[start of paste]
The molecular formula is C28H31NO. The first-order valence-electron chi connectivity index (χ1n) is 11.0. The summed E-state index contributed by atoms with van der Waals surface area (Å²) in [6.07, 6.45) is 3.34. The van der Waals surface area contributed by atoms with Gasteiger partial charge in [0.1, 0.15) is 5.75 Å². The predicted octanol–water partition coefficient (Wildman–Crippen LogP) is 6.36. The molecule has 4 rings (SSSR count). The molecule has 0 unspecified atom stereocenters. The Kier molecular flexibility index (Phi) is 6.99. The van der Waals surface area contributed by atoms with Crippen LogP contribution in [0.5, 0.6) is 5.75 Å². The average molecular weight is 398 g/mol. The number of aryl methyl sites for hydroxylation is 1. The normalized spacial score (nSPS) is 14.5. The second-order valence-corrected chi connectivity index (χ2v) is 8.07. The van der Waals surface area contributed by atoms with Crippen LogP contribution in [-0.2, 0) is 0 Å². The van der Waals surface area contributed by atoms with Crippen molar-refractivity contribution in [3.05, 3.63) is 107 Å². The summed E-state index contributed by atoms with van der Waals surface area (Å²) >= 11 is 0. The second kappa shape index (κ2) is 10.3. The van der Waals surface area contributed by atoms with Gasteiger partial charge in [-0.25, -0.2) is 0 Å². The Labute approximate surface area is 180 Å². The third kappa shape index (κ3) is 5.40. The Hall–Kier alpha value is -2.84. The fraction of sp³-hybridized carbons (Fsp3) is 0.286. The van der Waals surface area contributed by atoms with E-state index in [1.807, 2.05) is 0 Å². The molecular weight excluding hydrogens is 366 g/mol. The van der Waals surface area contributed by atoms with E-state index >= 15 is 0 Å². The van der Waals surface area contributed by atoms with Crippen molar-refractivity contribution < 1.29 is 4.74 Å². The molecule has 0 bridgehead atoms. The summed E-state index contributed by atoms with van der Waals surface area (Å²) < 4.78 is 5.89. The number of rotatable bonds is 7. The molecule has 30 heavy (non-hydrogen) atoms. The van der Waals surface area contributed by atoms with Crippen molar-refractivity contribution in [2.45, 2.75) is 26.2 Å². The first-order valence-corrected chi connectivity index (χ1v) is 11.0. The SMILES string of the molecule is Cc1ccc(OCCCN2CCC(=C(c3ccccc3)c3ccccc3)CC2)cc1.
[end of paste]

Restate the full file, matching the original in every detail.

The molecular formula is C28H31NO. The first-order valence-electron chi connectivity index (χ1n) is 11.0. The summed E-state index contributed by atoms with van der Waals surface area (Å²) in [6.07, 6.45) is 3.34. The van der Waals surface area contributed by atoms with Gasteiger partial charge in [0.1, 0.15) is 5.75 Å². The predicted octanol–water partition coefficient (Wildman–Crippen LogP) is 6.36. The molecule has 4 rings (SSSR count). The molecule has 0 unspecified atom stereocenters. The Kier molecular flexibility index (Phi) is 6.99. The van der Waals surface area contributed by atoms with Crippen LogP contribution in [0.5, 0.6) is 5.75 Å². The average molecular weight is 398 g/mol. The number of aryl methyl sites for hydroxylation is 1. The normalized spacial score (nSPS) is 14.5. The second-order valence-corrected chi connectivity index (χ2v) is 8.07. The van der Waals surface area contributed by atoms with Crippen LogP contribution in [-0.2, 0) is 0 Å². The van der Waals surface area contributed by atoms with Crippen molar-refractivity contribution in [3.05, 3.63) is 107 Å². The summed E-state index contributed by atoms with van der Waals surface area (Å²) >= 11 is 0. The second kappa shape index (κ2) is 10.3. The van der Waals surface area contributed by atoms with Gasteiger partial charge in [-0.25, -0.2) is 0 Å². The Labute approximate surface area is 180 Å². The third kappa shape index (κ3) is 5.40. The Hall–Kier alpha value is -2.84. The fraction of sp³-hybridized carbons (Fsp3) is 0.286. The van der Waals surface area contributed by atoms with E-state index in [1.807, 2.05) is 0 Å². The molecular weight excluding hydrogens is 366 g/mol. The van der Waals surface area contributed by atoms with E-state index >= 15 is 0 Å². The van der Waals surface area contributed by atoms with Crippen molar-refractivity contribution < 1.29 is 4.74 Å². The molecule has 0 bridgehead atoms. The summed E-state index contributed by atoms with van der Waals surface area (Å²) < 4.78 is 5.89. The number of rotatable bonds is 7. The molecule has 30 heavy (non-hydrogen) atoms. The van der Waals surface area contributed by atoms with Crippen molar-refractivity contribution in [2.45, 2.75) is 26.2 Å². The first-order valence-corrected chi connectivity index (χ1v) is 11.0. The SMILES string of the molecule is Cc1ccc(OCCCN2CCC(=C(c3ccccc3)c3ccccc3)CC2)cc1.